Maybe in the US. It's harder to find VHS rental in Asia than finding LD rental places. I'm also 42 and have yet to find a single person who does not know laserdisc. Even while living in Mississauga (at the time considered as "the boonies" in Canada) there were 3 laserdisc rental and sales places. All HMV at the time carried LD, most blockBusters rented out LDs too.

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post #71 of 205 Old 03-26-2014, 04:41 PM
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Originally Posted by larryep View Post

...how does the 300 dollar hardrive plug to the 4k tv by usb or does the harddrive have 2.0 hdmi out?

In the case of the Samsung UHD video pack, it uses a USB 3.0 connection.  IIRC, all Samsung UHDTV's have two USB 3.0 ports (one on the tv itself and another on the One Connect box.)  The TV itself performs the playback via. an app in its Smart hub.

 

In Sony's case, the Sony 4K player connects via. HDMI.  The player performs the playback and passes the signal along to the TV.

 

This does bring up a good question, though.  If the content is being played by the TV (or, in Sony's case, being played by the media player and passed directly to the TV), how does one get lossless 7.1 channel audio to their AVR?

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post #72 of 205 Old 03-26-2014, 04:41 PM
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COULD WE POSSIBLE SEE A USB ARRAY that hase a 100 usb inputs and new 4k movies will be sold on usb sticks? how does the 300 dollar hardrive plug to the 4k tv by usb or does the harddrive have 2.0 hdmi out?

It would have to USB 3.0 but even that might not be fast enough.

Also, USB lacks the 1 big thing that the content industry mandates - security and encryption. Their push for HDMI over component wasn't just about simplicity and picture quality. It was about the HDCP protocol which encrypts and does a two way handshake to make sure that the video signal couldn't be jacked. There have been some that have stated that movies should be sold on disc and on some type of solid state media at the theater while the movie is still playing. This goes against the established business model. Once established businesses do not like change. They fear change. And they usually adapt too late. Then end up dying or losing control. Just ask the music industry.

The Samsung drive has a hard drive but more than likely has a lot more going on inside. That is almost for certain if it is only suppose to work with Samsung TV's. Unless they are relying strictly on software in which case this device might get ripped up and movies copied and put online.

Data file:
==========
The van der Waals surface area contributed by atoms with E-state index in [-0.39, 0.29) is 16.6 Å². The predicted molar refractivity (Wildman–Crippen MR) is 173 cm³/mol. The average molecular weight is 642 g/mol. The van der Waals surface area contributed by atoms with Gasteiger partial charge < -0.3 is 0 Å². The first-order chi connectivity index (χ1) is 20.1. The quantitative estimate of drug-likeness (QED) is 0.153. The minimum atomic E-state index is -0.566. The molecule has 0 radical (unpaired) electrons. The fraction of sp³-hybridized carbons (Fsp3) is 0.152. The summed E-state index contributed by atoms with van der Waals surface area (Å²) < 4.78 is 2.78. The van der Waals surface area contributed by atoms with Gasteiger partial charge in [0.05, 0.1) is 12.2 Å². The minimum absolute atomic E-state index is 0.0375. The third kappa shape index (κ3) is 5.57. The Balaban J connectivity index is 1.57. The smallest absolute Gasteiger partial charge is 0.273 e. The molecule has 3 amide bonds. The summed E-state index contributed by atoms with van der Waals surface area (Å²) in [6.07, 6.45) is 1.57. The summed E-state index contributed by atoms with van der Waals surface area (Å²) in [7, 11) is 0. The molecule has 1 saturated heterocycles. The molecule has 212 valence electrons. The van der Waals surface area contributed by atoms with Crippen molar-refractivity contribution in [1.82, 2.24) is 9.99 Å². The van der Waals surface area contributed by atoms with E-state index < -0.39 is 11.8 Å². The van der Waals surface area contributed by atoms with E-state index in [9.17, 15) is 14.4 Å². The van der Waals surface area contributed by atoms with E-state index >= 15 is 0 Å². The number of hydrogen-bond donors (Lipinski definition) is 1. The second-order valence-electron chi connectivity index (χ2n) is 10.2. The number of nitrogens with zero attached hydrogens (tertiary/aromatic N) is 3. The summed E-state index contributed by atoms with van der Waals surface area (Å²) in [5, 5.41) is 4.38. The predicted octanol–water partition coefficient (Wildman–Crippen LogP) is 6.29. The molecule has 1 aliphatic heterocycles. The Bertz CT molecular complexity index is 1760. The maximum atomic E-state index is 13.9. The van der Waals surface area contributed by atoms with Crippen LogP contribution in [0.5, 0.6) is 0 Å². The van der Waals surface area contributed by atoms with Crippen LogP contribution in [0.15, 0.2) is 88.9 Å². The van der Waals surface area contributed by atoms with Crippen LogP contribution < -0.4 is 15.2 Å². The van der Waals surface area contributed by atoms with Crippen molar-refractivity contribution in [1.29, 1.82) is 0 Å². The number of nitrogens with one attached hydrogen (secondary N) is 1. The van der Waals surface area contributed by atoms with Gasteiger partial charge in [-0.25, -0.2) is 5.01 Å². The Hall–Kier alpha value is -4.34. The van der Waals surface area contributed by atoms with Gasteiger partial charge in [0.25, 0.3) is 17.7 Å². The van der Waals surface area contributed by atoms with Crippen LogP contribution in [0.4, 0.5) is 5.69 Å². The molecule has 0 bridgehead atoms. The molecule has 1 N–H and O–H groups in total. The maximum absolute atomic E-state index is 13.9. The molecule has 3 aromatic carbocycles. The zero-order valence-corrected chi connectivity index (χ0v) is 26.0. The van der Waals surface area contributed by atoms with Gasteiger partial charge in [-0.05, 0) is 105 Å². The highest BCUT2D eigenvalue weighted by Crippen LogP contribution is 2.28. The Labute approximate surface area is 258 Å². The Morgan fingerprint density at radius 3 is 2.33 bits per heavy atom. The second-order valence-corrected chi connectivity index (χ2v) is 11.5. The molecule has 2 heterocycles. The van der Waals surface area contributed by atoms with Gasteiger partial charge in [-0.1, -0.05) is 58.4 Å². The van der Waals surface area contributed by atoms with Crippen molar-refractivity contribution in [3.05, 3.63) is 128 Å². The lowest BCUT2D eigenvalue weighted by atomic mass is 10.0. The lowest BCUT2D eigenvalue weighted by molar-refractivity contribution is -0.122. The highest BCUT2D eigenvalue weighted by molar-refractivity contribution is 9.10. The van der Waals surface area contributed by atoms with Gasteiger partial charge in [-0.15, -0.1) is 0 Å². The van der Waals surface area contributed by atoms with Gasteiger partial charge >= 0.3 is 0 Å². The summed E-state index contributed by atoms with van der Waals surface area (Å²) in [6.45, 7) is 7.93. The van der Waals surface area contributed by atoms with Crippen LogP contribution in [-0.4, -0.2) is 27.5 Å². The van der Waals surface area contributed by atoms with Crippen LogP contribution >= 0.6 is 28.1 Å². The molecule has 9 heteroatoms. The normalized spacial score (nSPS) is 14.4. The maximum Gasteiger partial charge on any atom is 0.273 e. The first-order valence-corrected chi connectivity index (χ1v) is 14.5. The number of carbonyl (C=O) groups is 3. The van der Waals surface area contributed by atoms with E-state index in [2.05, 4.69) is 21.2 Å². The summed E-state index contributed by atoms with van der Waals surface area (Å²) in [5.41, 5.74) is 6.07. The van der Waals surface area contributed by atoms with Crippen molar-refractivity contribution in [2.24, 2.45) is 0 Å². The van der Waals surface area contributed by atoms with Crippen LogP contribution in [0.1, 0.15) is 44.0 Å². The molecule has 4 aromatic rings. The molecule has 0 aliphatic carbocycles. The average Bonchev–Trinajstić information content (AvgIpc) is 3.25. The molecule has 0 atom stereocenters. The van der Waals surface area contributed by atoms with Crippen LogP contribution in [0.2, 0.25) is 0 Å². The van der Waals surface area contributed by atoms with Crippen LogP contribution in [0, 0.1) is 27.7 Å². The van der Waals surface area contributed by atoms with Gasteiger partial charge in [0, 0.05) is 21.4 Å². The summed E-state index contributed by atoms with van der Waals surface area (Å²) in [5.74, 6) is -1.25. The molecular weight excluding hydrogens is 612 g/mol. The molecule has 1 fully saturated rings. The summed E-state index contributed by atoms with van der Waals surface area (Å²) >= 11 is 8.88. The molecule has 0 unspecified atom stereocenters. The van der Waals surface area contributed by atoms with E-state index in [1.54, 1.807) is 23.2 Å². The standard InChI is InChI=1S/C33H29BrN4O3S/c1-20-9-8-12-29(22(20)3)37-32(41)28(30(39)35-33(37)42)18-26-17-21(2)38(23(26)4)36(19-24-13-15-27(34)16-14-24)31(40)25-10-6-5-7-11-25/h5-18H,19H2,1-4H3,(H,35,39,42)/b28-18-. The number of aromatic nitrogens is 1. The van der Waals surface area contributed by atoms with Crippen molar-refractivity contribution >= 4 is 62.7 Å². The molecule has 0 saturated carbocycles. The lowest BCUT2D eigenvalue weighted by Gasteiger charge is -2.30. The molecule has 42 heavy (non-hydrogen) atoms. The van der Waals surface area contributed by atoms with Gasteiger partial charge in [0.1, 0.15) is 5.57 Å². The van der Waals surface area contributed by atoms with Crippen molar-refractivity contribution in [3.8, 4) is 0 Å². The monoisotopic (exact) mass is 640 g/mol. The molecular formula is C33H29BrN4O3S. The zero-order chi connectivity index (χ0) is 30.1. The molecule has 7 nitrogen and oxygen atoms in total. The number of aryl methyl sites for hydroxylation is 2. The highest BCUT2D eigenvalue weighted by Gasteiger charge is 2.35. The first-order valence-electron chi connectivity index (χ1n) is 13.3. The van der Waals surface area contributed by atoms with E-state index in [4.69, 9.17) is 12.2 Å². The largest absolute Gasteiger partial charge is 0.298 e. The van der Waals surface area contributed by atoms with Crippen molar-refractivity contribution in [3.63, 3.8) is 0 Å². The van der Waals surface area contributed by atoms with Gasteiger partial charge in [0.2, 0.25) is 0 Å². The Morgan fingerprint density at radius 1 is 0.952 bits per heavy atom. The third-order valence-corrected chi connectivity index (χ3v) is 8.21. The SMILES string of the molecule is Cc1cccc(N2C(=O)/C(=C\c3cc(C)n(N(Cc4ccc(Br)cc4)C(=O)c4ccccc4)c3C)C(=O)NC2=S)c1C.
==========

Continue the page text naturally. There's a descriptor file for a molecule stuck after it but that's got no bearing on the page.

The movie and blu-ray industry mandates HDMI for playback of 1080p HD material off blu-ray discs. It is written into the license agreement. That is why you have seen component out on blu-ray players disappear. Component could handle 1080p but there was no copy protection. They were afraid of high quality video copies. All this despite the fact that HDCP has been broken for years. Looks like they are sticking with it with the new and upgraded version of HDCP showing up on HDMI 2.0.
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post #73 of 205 Old 03-26-2014, 04:43 PM
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To put it simply, there were around 35,000 LD titles available and to this day blu ray have yet to hit 50% of that wink.gif

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post #74 of 205 Old 03-26-2014, 04:46 PM
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Originally Posted by larryep View Post

COULD WE POSSIBLE SEE A USB ARRAY that hase a 100 usb inputs and new 4k movies will be sold on usb sticks? how does the 300 dollar hardrive plug to the 4k tv by usb or does the harddrive have 2.0 hdmi out?

Why? What would that improve?

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post #75 of 205 Old 03-26-2014, 04:49 PM
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Originally Posted by David Susilo View Post

Maybe in the US. It's harder to find VHS rental in Asia than finding LD rental places. I'm also 42 and have yet to find a single person who does not know laserdisc. Even while living in Mississauga (at the time considered as "the boonies" in Canada) there were 3 laserdisc rental and sales places. All HMV at the time carried LD, most blockBusters rented out LDs too.

I think a lot of people have heard of laser discs in the US but few had any disc/player. Those that had them were few and far inbetween. Also, the discs tended to be pricey. I only knew of two people who had them. One of whom was a serious movie buff with money and was the only one at the time with a home theater. We are talking one of those big projector with the 3 seperate color lenses.